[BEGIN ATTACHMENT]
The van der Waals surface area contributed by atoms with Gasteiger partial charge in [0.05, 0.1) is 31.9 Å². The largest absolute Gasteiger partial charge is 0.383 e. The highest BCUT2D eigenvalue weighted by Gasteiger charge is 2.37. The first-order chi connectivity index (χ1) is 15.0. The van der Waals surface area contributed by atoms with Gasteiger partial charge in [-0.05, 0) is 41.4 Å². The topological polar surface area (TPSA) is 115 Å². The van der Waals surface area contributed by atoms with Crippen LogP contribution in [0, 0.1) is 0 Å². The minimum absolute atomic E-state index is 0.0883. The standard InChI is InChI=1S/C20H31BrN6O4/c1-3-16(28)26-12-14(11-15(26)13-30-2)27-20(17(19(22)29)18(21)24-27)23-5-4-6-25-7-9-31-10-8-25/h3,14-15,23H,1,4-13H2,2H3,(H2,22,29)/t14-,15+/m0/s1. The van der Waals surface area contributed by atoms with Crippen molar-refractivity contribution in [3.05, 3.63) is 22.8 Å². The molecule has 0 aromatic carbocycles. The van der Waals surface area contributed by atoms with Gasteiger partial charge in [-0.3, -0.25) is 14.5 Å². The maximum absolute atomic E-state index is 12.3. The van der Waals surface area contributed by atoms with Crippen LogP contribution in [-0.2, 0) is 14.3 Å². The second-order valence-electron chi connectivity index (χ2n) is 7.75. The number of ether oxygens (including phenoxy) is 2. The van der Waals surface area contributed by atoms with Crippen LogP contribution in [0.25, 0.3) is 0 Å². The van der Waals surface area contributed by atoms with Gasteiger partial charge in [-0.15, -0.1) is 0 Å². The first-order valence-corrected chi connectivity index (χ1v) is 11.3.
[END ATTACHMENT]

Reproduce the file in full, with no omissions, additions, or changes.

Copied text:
The van der Waals surface area contributed by atoms with Gasteiger partial charge in [0.05, 0.1) is 31.9 Å². The largest absolute Gasteiger partial charge is 0.383 e. The highest BCUT2D eigenvalue weighted by Gasteiger charge is 2.37. The first-order chi connectivity index (χ1) is 15.0. The van der Waals surface area contributed by atoms with Gasteiger partial charge in [-0.05, 0) is 41.4 Å². The topological polar surface area (TPSA) is 115 Å². The van der Waals surface area contributed by atoms with Crippen LogP contribution in [0, 0.1) is 0 Å². The minimum absolute atomic E-state index is 0.0883. The standard InChI is InChI=1S/C20H31BrN6O4/c1-3-16(28)26-12-14(11-15(26)13-30-2)27-20(17(19(22)29)18(21)24-27)23-5-4-6-25-7-9-31-10-8-25/h3,14-15,23H,1,4-13H2,2H3,(H2,22,29)/t14-,15+/m0/s1. The van der Waals surface area contributed by atoms with Crippen molar-refractivity contribution in [3.05, 3.63) is 22.8 Å². The molecule has 0 aromatic carbocycles. The van der Waals surface area contributed by atoms with Gasteiger partial charge in [-0.3, -0.25) is 14.5 Å². The maximum absolute atomic E-state index is 12.3. The van der Waals surface area contributed by atoms with Crippen LogP contribution in [-0.2, 0) is 14.3 Å². The second-order valence-electron chi connectivity index (χ2n) is 7.75. The number of ether oxygens (including phenoxy) is 2. The van der Waals surface area contributed by atoms with Crippen LogP contribution in [0.25, 0.3) is 0 Å². The van der Waals surface area contributed by atoms with Gasteiger partial charge in [-0.15, -0.1) is 0 Å². The first-order valence-corrected chi connectivity index (χ1v) is 11.3.